A ‘verse not big enough for Joss Whedon’s ideas.
Up in the sky! It’s a bird! It’s a plane!…Well, it’s kinda both. It’s a goose-shaped spaceship called Serenity.
Space cowboy and Gale Harold lookalike, Nathan Fillion, leads his hip crew of lovable space brigands, as they ricochet around the galaxy, avoiding government spooks, mutated killers and references to STAR WARS, onboard the Firefly-class spaceship called Serenity.
SERENITY is the big screen version of the small screen series FIREFLY (unfortunately cancelled after just one season). Written and directed by Joss Whedon, it’s bold and brash and throbbingly original even as it pulls every trope from the science fiction and action thriller handbook.
SERENITY is not exactly stand-alone. I find that every angle I come at it – as an objective observer, as a fan of good science fiction, as a fan of morally ambiguous characters – for SERENITY to work, there is that necessary connection to the bigger universe (nay ‘verse) of the television series which fleshed out these characters before we ever met them in Moviedom. If you’re coming to Whedon’s space opera blind, there is the tendency to ask: Just who are these people and what do they want with my willy?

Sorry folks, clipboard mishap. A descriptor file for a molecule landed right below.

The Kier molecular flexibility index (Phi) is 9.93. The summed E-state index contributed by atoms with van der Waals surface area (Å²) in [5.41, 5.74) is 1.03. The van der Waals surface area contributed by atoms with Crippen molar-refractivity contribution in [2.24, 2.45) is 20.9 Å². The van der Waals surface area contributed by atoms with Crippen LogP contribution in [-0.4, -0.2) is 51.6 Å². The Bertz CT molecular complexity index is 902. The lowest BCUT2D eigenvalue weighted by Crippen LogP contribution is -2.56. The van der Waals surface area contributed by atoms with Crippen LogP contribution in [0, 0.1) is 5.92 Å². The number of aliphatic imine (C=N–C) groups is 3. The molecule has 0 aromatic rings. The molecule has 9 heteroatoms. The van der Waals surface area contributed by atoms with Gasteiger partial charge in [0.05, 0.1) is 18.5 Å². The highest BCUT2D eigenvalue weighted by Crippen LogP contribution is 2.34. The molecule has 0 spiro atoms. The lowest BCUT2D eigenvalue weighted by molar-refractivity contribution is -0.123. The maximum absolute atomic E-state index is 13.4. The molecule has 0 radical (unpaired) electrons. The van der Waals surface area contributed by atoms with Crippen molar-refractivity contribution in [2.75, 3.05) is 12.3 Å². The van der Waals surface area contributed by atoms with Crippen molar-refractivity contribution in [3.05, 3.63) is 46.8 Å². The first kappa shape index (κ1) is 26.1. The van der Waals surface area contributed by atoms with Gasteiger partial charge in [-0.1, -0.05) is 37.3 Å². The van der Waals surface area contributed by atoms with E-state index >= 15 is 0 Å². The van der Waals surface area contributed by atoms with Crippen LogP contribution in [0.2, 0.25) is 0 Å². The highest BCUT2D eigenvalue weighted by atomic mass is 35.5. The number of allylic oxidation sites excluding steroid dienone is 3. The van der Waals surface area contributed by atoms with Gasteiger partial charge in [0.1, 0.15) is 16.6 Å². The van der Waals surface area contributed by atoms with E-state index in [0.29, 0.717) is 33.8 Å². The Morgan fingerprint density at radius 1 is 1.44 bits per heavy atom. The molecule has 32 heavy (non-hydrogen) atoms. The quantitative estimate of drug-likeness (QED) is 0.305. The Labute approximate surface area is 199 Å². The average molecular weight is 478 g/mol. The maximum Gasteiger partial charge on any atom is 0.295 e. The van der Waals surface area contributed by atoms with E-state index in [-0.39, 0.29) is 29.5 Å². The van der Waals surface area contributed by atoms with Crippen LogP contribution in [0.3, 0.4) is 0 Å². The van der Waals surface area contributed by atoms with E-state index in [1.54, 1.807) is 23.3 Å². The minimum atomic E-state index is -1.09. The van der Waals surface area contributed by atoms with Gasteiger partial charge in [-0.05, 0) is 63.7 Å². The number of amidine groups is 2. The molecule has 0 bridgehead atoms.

Movie opens at Exposition Central: a recap of Earth-That-Was and the global war that drove Earth into terraforming outer planets. Now if this movie had stayed with the theme of planetary conflict and played our outlaw heroes against that backdrop, subsisting on contractor guerilla jobs while serpentining across the galaxy to avoid capture, that would have continued the enjoyable dynamic established in FIREFLY. Instead – River Tam (Summer Glau).